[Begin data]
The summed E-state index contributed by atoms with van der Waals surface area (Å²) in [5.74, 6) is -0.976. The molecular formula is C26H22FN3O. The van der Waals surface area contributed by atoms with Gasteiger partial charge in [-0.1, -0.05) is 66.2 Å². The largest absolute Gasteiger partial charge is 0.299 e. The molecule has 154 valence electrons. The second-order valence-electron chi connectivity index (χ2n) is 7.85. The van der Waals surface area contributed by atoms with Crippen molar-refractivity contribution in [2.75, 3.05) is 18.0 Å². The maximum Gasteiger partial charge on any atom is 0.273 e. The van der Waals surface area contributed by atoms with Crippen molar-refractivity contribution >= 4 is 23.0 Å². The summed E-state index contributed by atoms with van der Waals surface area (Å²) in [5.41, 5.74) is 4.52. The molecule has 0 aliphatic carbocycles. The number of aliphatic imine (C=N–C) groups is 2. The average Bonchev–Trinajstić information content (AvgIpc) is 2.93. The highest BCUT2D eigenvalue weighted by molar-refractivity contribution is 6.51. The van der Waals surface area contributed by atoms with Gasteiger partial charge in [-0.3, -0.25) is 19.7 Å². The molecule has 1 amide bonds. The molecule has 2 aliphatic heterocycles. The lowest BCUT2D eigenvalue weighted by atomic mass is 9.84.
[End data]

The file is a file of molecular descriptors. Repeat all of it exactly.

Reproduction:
The summed E-state index contributed by atoms with van der Waals surface area (Å²) in [5.74, 6) is -0.976. The molecular formula is C26H22FN3O. The van der Waals surface area contributed by atoms with Gasteiger partial charge in [-0.1, -0.05) is 66.2 Å². The largest absolute Gasteiger partial charge is 0.299 e. The molecule has 154 valence electrons. The second-order valence-electron chi connectivity index (χ2n) is 7.85. The van der Waals surface area contributed by atoms with Crippen molar-refractivity contribution in [2.75, 3.05) is 18.0 Å². The maximum Gasteiger partial charge on any atom is 0.273 e. The van der Waals surface area contributed by atoms with Crippen molar-refractivity contribution >= 4 is 23.0 Å². The summed E-state index contributed by atoms with van der Waals surface area (Å²) in [5.41, 5.74) is 4.52. The molecule has 0 aliphatic carbocycles. The number of aliphatic imine (C=N–C) groups is 2. The average Bonchev–Trinajstić information content (AvgIpc) is 2.93. The highest BCUT2D eigenvalue weighted by molar-refractivity contribution is 6.51. The van der Waals surface area contributed by atoms with Gasteiger partial charge in [-0.3, -0.25) is 19.7 Å². The molecule has 1 amide bonds. The molecule has 2 aliphatic heterocycles. The lowest BCUT2D eigenvalue weighted by atomic mass is 9.84.